Great piece Belle!

  • L

    “If you meet the right people at the right time who want to help you, then you are lucky, but many people are too busy worried about their own careers than to help an intern get on track with theirs.” My experience, exactly. It’s the luck of draw.
    I agree with T; the sentiments expressed in the article may be true during an economic boom, but in these hard times, meaningful life experiences don’t pay the bills.

  • Apple

    Well I’ve been at that magazine and it’s nothing like that now . If you were doing that now you would have never got pass being an intern . However maybe after two years they may decide to pay you

  • http://gravatar.com/ceecollegegal CeeCee

    Unpaid internships are a waste of time and many breach labor laws. I read an article not to long ago about how the interns that worked on Black Swan are planning to sue the film studio. What some of the posters are failing to realize is that interns today are not your average naive, inexperienced, college undergrads, but older, experienced, educated workers. Many internships today are actually entry level positions where the worker should be receiving pay based on labor laws. Instead of hiring paid workers companies just hire interns to do all of the work and lie to students about what work should be performed during the internship.

    http://www.nytimes.com/2011/09/29/business/interns-file-suit-against-black-swan-producer.html

    http://www.huffingtonpost.com/2012/08/24/black-swan-intern-lawsuit_n_1828206.html

  • http://twitter.com/Cognorati001 Colette Marcheline (@Cognorati001)

    Thank You!!!!

    The author lost me at “necessary rite of passage” — if you got someone tracking hundreds of thousands of dollars worth of borrowed items, that is a position of serious responsibility and should be paid!

    I can’t believe that during this economic downturn people are righting in supporting of limiting workers’ rights; the reality is that internships can be used to entirely skirt paying a wage and if it’s not wrangles, there will be even fewer entry level jobs for graduates and even experienced workers.

  • Pearlsrevealed

    I hope Ms. Wang wins. Just another reminder that many of us “have not because we ask not”. Ms Wang has asked in the form of a class action suit. Go head on chica. I hope her audacity brings the needed change to that industry.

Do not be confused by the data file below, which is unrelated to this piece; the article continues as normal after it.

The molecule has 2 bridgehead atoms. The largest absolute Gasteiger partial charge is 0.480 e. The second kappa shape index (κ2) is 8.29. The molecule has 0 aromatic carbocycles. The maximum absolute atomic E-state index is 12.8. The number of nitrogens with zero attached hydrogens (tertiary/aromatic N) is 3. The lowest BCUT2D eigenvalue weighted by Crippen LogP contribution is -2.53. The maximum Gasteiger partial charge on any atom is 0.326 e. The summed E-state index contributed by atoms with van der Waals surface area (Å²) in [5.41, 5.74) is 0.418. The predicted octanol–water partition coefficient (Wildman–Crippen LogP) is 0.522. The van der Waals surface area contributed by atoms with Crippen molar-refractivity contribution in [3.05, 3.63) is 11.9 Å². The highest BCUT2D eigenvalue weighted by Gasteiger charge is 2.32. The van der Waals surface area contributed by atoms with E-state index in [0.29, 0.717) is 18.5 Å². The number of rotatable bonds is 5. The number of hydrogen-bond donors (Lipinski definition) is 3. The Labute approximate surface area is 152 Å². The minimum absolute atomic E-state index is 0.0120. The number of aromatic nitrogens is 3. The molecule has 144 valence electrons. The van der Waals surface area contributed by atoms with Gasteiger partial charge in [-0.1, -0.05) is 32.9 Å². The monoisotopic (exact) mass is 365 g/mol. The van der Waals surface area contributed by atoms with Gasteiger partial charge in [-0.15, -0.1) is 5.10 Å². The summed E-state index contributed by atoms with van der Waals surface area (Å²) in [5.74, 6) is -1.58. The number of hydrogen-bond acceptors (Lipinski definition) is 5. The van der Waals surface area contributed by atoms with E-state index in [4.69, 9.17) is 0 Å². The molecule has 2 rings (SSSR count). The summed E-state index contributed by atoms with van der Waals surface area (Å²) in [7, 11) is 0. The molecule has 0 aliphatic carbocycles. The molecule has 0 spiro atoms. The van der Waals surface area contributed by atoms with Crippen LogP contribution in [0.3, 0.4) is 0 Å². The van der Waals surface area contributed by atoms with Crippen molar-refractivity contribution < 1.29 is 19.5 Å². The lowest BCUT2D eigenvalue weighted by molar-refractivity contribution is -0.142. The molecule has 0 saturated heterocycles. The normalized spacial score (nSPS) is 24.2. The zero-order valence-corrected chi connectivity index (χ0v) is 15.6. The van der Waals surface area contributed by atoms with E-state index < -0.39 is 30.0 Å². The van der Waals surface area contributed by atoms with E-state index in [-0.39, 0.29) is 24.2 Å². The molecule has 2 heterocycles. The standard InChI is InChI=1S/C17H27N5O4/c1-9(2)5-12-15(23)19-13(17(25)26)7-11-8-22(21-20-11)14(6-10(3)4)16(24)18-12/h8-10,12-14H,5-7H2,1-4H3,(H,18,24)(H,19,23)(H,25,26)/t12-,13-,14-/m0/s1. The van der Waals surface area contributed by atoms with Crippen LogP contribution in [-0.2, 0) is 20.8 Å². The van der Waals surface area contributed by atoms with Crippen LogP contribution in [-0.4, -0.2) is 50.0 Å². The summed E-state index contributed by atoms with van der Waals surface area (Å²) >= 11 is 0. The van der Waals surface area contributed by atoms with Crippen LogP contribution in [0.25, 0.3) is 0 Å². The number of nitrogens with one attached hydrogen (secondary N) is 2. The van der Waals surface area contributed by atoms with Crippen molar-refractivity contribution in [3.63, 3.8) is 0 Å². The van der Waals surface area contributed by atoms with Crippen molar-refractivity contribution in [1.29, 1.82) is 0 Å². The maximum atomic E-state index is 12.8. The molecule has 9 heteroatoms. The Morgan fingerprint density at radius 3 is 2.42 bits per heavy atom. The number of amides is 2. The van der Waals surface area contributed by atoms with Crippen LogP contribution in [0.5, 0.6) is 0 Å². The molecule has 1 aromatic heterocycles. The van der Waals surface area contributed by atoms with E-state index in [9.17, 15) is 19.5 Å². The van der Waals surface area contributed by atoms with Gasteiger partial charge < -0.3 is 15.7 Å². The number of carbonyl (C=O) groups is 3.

• binks

    Agreed with all of this…I swear some people live in La La land in today’s job market where competition is fierce it isnt’ that cut and dry anymore especially like you said when most people are worrying about their careers and trying to advance themselves. It seems like you need not only qualification and experience but luck as well. And I heard that “fashion” related internship ARE the worst.

  • Johanna

    Read the lawsuit.

  • Johanna

    I loved your last reply about how unpaid internships seem to maintain the “status quo” of the communications and fashion industry. The few minorities that work in these fields have wealthy benefactors or parents who can finance years of unpaid internships. I would venture to say that media and fashion make just as much as finance, and gross way more than the legal field. So, the fact that you have interns making upwards to ten thousand dollars a week in one industry and zilch in another is completely discretionary.

    Fashion is notorious for exploiting the lower-level workers in the industry, and because there is not a serious government crackdown, the higher-ups continue to belabor “the little people”. These folks are not going to give your colored- behind a job if you work and not complain no more than if you did exactly as Xuedan Wang did.